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City Rakes in $5.7 Million in Unpaid Tickets and Fines During Amnesty

By Mike Brockway | January 8, 2016 6:31pm | Updated on February 9, 2016 12:24pm
 Drivers paid over 90,000 parking and red light camera tickets from before 2012 during year-end amnesty program.
Drivers paid over 90,000 parking and red light camera tickets from before 2012 during year-end amnesty program.
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The Expired Meter.com

CHICAGO — Tens of thousands of Chicagoans came out of hiding to pay long-overdue tickets and city fines, adding $5.7 million to city coffers during the most recent amnesty program, according to the city’s Department of Finance.

Scofflaws with unpaid tickets and other debts took advantage of a six-week debt relief program, which temporarily returned all outstanding debt for tickets, business taxes and administrative fines to the original fine amount, minus late fees and collection costs. Those who took advantage during the Nov. 15 to Dec. 31 amnesty saw their debt go down by more than 50 percent in many cases.

Facing a huge budget deficit and with over $1.5 billion in uncollected parking, red light and speed camera tickets, Mayor Rahm Emanuel proposed the amnesty during fall budget hearings.

Of the total collected amount, $5.3 million came from motorists paying old parking and red light camera tickets from before 2012. Another $340,000 came from unpaid administrative fines and about $14,000 from overdue business taxes, according to the finance department.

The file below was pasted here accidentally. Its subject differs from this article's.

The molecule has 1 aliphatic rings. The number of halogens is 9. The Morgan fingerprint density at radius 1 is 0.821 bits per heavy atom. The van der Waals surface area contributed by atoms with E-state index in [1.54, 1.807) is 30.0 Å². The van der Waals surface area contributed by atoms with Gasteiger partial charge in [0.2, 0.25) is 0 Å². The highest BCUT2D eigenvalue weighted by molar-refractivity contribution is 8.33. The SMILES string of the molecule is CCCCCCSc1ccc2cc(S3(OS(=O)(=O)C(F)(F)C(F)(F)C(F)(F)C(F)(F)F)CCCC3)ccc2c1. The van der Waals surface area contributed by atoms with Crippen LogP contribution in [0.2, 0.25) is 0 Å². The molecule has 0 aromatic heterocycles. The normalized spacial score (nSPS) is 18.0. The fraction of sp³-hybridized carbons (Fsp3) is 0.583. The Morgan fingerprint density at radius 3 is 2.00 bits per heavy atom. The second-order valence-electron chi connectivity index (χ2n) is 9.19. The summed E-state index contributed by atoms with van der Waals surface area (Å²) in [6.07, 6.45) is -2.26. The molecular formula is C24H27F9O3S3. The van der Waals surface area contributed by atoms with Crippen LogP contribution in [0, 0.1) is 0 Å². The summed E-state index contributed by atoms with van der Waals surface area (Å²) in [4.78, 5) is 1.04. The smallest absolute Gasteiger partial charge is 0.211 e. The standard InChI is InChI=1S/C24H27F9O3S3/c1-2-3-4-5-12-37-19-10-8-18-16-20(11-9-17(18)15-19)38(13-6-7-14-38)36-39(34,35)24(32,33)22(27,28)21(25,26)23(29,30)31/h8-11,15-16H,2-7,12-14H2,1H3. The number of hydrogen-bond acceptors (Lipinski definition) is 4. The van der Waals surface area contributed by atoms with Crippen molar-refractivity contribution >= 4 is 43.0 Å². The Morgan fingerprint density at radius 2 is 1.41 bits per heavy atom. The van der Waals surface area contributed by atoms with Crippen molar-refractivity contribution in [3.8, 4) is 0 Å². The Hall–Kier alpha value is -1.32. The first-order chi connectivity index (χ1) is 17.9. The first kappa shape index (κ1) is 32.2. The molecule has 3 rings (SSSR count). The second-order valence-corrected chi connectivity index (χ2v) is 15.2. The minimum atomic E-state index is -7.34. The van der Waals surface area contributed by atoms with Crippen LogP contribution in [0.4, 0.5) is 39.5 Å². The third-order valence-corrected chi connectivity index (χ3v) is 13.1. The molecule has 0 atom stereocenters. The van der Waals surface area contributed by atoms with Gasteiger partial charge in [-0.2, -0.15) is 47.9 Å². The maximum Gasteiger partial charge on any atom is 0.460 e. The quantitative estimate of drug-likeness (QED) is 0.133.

“The fact that over 90,000 parking and red light tickets got paid off — that's a success,” said Department of Finance spokesperson Molly Poppe. “We're happy with this number.”

Though the program ran for six weeks, about half the close to $6 million was collected during the last two weeks of the amnesty, she said.

While the city brought much-needed dollars into Chicago’s cash-poor pockets, this amnesty underperformed compared to two previous programs.

In late 2008 and early 2009, a ten-week amnesty produced $7.2 million which paid off nearly a quarter million tickets. While in 2002, scofflaws coughed up about $9 million in six weeks erasing 135,000 tickets from the city’s books.

“All those ticket amnesties had a different setup,” said Poppe, who added that the department is satisfied with the recent results. “They're all a little different so it's not an apples to apples comparison.”

With the program over, any other outstanding debt will revert back to the pre-amnesty amounts with all late fees and collection costs restored.

But beyond this, Poppe said the department has no other plans to get more aggressive in collecting the over $1.5 billion in outstanding ticket debt on Chicago's books.

“We're not looking to change things at this point,” says Poppe. “We're always looking to improve our scofflaw enforcement. It's something we'll continue to work on.”

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